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Festival of Faiths panel explores how Millennials and Gen Z are redefining religion for themselves

A moment from the Center for Interfaith Relations' Festival of Faiths.
John H Nation
/
A moment from the Center for Interfaith Relations' Festival of Faiths.

The 26th annual Festival of Faiths began Wednesday.

This year’s event, organized by the Center for Interfaith Relations in Louisville, focuses on the power of storytelling.

The panel discussion “Changing Story Keepers: Millennials and Gen Zers” on Thursday, featured speakers exploring their spiritual journeys. It highlighted how younger generations are reframing faith practices to speak to their present-day realities.  

“That connects to generations that are seeing stories differently, but also seeing themselves differently,” Afro-futurist filmmaker and performer storäe michele told WFPL News. “Also relating back to social justice movements, it causes them to join these movements in a way that is more authentic to who they are now."

Panelist Najeeba Syeed is the El-Hibri endowed chair at Augsburg University in Minneapolis and executive director of the school’s interfaith institute. She participated in Thursday’s panel discussion. Before the event, she told WFPL younger generations’ faith practices are examined through narrow definitions. But religion is complex and diverse. 

“I think we live in a current culture and society in which we even have legal definitions of religion… [and] there are certain factors in which we have to measure what a religion is,” Syeed said. “Whether it's a scholar, whether it's the context that you live in, whether it's a nonprofit structure, they'll always be some form of defining boundaries of religion.” 

Through her studies and research, Syeed has found that Millennials and Gen Zers are developing their own language and ways of expressing and understanding their religious identities — she gave the example of people connecting to religious texts through technology, specifically phone apps.

Some young people are also finding religious meaning in places outside traditional houses of worship, such as a group of young Muslims she spoke with who “felt that service was their calling” and helped out in a mosque’s food pantry to feel closer to their faith. 

“There's so many ways in which we can think about who defines religion, and whose definition is acceptable to whom, but I wanted to point that out because religion is such a dynamic force already in society, not just in religious spaces, but also in secular spaces,” Syeed said, adding that common understanding of religion as an organized, hierarchical convention with a governing body doesn’t have a religious origin.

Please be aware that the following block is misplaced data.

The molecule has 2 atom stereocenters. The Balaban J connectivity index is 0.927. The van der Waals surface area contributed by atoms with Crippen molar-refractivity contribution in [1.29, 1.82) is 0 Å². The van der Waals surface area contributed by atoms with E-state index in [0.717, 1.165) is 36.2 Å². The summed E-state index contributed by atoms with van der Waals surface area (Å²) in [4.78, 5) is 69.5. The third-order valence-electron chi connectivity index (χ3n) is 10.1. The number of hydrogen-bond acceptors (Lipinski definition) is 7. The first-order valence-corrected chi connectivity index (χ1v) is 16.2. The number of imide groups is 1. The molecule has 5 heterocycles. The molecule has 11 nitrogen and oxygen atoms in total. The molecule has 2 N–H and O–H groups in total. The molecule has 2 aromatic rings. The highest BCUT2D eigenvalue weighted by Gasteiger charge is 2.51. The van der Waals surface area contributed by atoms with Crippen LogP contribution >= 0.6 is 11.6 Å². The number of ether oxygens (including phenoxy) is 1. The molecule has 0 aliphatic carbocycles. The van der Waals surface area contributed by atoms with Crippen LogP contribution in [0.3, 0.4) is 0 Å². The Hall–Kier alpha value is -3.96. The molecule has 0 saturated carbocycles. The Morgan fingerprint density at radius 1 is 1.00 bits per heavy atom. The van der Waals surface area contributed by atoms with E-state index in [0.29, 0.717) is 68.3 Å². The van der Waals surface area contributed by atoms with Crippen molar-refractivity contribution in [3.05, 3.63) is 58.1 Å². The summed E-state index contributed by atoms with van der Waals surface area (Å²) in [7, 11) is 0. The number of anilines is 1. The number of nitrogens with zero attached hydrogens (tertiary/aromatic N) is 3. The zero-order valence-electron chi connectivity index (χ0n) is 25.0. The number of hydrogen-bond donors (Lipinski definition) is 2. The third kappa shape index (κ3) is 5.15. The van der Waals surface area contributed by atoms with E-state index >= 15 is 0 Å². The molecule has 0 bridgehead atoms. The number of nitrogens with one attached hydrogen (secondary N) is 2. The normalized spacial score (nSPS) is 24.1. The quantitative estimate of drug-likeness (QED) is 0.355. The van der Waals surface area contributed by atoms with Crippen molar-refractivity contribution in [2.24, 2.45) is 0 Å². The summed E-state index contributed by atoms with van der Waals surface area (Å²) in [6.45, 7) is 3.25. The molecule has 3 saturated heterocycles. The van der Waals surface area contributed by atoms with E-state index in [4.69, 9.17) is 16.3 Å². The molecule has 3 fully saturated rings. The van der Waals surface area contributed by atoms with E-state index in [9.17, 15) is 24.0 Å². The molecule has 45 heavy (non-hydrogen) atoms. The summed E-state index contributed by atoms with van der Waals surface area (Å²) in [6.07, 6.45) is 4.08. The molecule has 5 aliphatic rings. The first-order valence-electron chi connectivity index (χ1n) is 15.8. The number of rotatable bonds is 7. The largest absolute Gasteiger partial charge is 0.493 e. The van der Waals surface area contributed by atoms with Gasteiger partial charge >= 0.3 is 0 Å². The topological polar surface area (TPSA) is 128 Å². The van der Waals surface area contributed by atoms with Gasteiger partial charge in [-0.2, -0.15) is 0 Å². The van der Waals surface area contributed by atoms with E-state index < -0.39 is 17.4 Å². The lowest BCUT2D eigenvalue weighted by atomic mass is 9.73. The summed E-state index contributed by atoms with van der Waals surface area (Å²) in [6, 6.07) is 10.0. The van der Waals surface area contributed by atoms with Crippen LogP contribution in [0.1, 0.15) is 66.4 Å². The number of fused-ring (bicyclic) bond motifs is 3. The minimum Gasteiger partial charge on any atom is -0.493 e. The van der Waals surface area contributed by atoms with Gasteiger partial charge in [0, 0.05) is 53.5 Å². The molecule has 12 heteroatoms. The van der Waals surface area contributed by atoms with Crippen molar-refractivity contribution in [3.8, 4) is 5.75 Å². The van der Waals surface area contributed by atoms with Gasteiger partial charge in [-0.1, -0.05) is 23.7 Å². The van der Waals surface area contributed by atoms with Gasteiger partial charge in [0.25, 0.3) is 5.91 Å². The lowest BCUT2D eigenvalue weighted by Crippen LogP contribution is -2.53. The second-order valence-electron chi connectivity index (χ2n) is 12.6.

“Nowhere in the Quran, or in the Hebrew Bible, does it say, ‘And ye shall have a board of directors or an executive director’… so it’s fascinating that [it] becomes the prototypical idea of a religious community,” she continued.

Younger generations might also navigate away from religious institutions because they find them “resistant to change” or a space that represents trauma. storäe michele said Millennials and Gen Z individuals might not “see themselves reflected in those ministries,” and are finding other ways to congregate.

“If your spiritual faith or walk means that you spend your Sundays having brunch with friends, I think that that's also spiritual because, as relational beings, being able to connect with each other, to share with each other is all a part of what I think we're called to do as humans,” they said

For michele, who went to divinity school to initially become a minister, exploring their own faith and religiosity is what led them to filmmaking. 

“I began to see how film is ritualistic and how film is its own ministry within itself,” they said. 

They’ve also shifted toward eco-theological practices and rituals, which focus on humans’ relationship with and responsibility to the natural world, as well as learning more about Indigenous and African-based faiths and traditions, like Yoruba

“My faith changed from just thinking about like a godhead or spirit to also looking around me to see how spirit is moving and honoring my ancestors, those that I knew and did not know, and understanding that they were also guiding my path,” michele said.

Syeed said, as the United States’ population has diversified, so has its religious makeup, and there’s a reclamation of religious practices that were disrupted by things like colonialism or migration, whether forced or voluntary. 

“It's really that hybridity, for instance of whether it's an Indigenous identity and a spiritual and religious identity, and elevating those Indigenous practices to understand that they have legitimacy as religious and spiritual sources, that they're not secondary to another form of religious identity,” she said.

Syeed and michele were in conversation with Lyla June, an Indigenous musician, community organizer and scholar of Diné (Navajo), Tsétsêhéstâhese (Cheyenne) and European lineages. Michael Brandon McCormack, associate professor of Pan-African Studies and Comparative Humanities and director of the Anne Braden Institute for Social Justice Research at University of Louisville, served as moderator. 

The panel was Thursday afternoon, and the festival runs through Saturday. 

Sessions and panels are live streamed on the festival's website and YouTube channel. They will also be archived on YouTube.

Stephanie Wolf is LPM's Arts & Culture Reporter. Email Stephanie at swolf@lpm.org.